Medical therapy

Surgical and percutaneous options for post-infarction VSD improve survival compared to medical treatment

September 18, 2022

2 minute read



Giblett J, et al. Late-breaking science in structural heart disease: session II, in collaboration with The European Journal of the Heart/Eurointervention. Presented at: TCT Scientific Symposium; September 16-19, 2022; Boston (hybrid meeting).

Giblett does not report any relevant financial information.

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BOSTON — In patients with post-infarction ventricular septal malformations, percutaneous and surgical treatments reduced mortality rates compared to historical medical treatment data, researchers reported at TCT 2022.

Percutaneous and surgical post-infarction ventricular septal defect (VSD) strategies did not differ significantly from each other in all-cause mortality at 5 years, but the in-hospital mortality rate was higher with the percutaneous approach, Joel Giblettdoctor, consultant interventional cardiologist at Liverpool Heart and Chest Hospital, Liverpool, UK, told a news conference.

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“Post-infarction VSD is a relatively rare complication of acute myocardial infarction that occurs in about 1 in 500 cases,” Giblett said at the press conference. “Essentially, this is a tear between the right and left ventricles that causes a large-territory double-infarct infarction combined with exposure of the right ventricle to systemic pressures.”

In patients with post-infarction VSD treated with medical therapy, the 1-month mortality rate is greater than 94%, Giblett said.

He said mortality rates after surgery for post-infarction VSD are high, but not as high as those associated with medical treatment, and so far little is known about outcomes after percutaneous treatment for VSD. post-infarction.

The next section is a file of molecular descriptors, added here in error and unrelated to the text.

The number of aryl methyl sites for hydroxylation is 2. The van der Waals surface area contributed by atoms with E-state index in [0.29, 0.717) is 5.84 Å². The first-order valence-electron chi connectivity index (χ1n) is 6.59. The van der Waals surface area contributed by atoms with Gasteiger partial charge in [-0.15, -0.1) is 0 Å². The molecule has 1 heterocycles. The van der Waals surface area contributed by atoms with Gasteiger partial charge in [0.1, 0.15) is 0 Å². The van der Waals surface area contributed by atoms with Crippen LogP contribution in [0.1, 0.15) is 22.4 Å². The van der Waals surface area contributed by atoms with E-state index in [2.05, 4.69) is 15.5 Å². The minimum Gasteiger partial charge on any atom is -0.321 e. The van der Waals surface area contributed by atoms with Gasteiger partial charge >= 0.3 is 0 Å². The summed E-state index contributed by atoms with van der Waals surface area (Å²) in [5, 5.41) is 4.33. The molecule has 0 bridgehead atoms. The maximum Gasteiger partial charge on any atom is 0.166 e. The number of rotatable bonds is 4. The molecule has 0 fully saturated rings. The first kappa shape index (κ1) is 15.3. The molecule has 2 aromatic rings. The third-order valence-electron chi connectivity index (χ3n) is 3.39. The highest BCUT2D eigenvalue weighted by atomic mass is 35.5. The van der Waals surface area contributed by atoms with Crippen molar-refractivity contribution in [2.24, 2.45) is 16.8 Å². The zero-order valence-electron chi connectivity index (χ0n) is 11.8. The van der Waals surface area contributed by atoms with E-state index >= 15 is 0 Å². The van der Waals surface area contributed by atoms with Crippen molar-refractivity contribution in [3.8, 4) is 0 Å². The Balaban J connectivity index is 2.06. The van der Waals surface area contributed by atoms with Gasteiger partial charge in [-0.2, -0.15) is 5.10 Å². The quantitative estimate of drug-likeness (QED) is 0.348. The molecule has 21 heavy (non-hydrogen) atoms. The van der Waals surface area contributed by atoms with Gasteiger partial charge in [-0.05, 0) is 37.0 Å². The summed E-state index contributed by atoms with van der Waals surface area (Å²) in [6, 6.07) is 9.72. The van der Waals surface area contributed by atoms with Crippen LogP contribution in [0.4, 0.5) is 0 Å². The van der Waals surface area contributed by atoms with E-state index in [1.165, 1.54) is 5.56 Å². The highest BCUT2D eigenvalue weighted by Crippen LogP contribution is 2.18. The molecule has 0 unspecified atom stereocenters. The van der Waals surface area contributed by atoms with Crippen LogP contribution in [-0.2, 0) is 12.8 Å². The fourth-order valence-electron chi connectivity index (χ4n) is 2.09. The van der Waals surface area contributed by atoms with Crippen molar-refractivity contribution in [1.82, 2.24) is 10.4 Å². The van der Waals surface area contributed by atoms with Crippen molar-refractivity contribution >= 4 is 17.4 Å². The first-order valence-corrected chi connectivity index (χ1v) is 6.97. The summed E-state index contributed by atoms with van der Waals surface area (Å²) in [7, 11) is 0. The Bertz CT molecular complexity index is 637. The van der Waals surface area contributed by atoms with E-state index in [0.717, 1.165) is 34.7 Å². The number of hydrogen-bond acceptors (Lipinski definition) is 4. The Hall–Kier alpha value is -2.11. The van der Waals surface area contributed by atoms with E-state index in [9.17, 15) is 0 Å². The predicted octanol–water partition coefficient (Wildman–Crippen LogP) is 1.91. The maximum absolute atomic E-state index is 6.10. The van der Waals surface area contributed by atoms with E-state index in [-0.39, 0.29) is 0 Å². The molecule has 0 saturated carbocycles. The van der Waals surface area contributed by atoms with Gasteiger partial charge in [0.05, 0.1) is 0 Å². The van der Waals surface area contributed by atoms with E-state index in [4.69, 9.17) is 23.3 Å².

In a retrospective observational study, Giblett and colleagues analyzed 362 patients with post-infarction VSD from the UK National Registry who were treated with either an initial surgical repair strategy (n=230) or an initial percutaneous repair strategy (n= 131) between 2010 and 2021.

The primary endpoint of all-cause mortality at 5 years did not differ significantly between the groups (log-rank P = 0.059), and both groups had much lower mortality rates compared to historical data for patients treated with medical therapy, Giblett said at the press conference.

The percutaneous group had a higher hospital mortality rate than the surgical group (55% versus 44.2%; P = 0.048), but this result may have been influenced by selection bias, he said.

“Many of the percutaneous patients in this analysis could not undergo surgical repair,” Giblett said at the press conference. “They would have been turned down for that.”

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In a historical analysis of hospital discharge at 5 years, mortality rates were similar between the groups (log-rank P = 0.646), he said.

In a multivariate analysis, percutaneous treatment was associated with 5-year mortality (adjusted RR = 1.44; 95% CI, 1.01-2.05; P = 0.042), as did the shorter time between acute MI and VSD repair, creatinine level, multivascular CAD and cardiogenic shock, Giblett said at the press conference, noting that right ventricular dysfunction, traditionally a metric used to identify patients with post-infarction VSD who should not be treated invasively, was not independently associated with mortality.

“Delaying treatment appears to reduce mortality,” he said.

The registry is more than double the size of any previous series in this population, and now “we really need to move into prospective studies,” Giblett said at the press conference.

He said that in the last year of the study period, there were fewer patients treated surgically or percutaneously due to the impact of the COVID-19 pandemic. “I don’t know if it was because there were fewer presentations or if it was because [hospitals] during the pandemic were not prepared to take these patients to the cath lab,” he said.